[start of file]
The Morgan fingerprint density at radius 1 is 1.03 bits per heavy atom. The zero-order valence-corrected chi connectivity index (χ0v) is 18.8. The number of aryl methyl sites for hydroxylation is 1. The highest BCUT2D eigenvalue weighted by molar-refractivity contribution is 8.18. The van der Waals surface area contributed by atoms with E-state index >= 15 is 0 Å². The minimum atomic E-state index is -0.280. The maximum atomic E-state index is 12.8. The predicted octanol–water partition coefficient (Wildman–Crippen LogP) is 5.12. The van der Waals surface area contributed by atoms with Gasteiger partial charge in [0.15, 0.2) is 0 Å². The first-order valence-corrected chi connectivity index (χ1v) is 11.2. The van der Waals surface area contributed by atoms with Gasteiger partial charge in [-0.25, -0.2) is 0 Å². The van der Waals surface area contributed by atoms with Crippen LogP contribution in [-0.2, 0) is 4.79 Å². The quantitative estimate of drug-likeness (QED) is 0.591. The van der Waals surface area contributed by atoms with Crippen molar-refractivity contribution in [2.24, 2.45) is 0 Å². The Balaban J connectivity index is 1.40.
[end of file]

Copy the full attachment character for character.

The Morgan fingerprint density at radius 1 is 1.03 bits per heavy atom. The zero-order valence-corrected chi connectivity index (χ0v) is 18.8. The number of aryl methyl sites for hydroxylation is 1. The highest BCUT2D eigenvalue weighted by molar-refractivity contribution is 8.18. The van der Waals surface area contributed by atoms with E-state index >= 15 is 0 Å². The minimum atomic E-state index is -0.280. The maximum atomic E-state index is 12.8. The predicted octanol–water partition coefficient (Wildman–Crippen LogP) is 5.12. The van der Waals surface area contributed by atoms with Gasteiger partial charge in [0.15, 0.2) is 0 Å². The first-order valence-corrected chi connectivity index (χ1v) is 11.2. The van der Waals surface area contributed by atoms with Gasteiger partial charge in [-0.25, -0.2) is 0 Å². The van der Waals surface area contributed by atoms with Crippen LogP contribution in [-0.2, 0) is 4.79 Å². The quantitative estimate of drug-likeness (QED) is 0.591. The van der Waals surface area contributed by atoms with Crippen molar-refractivity contribution in [2.24, 2.45) is 0 Å². The Balaban J connectivity index is 1.40.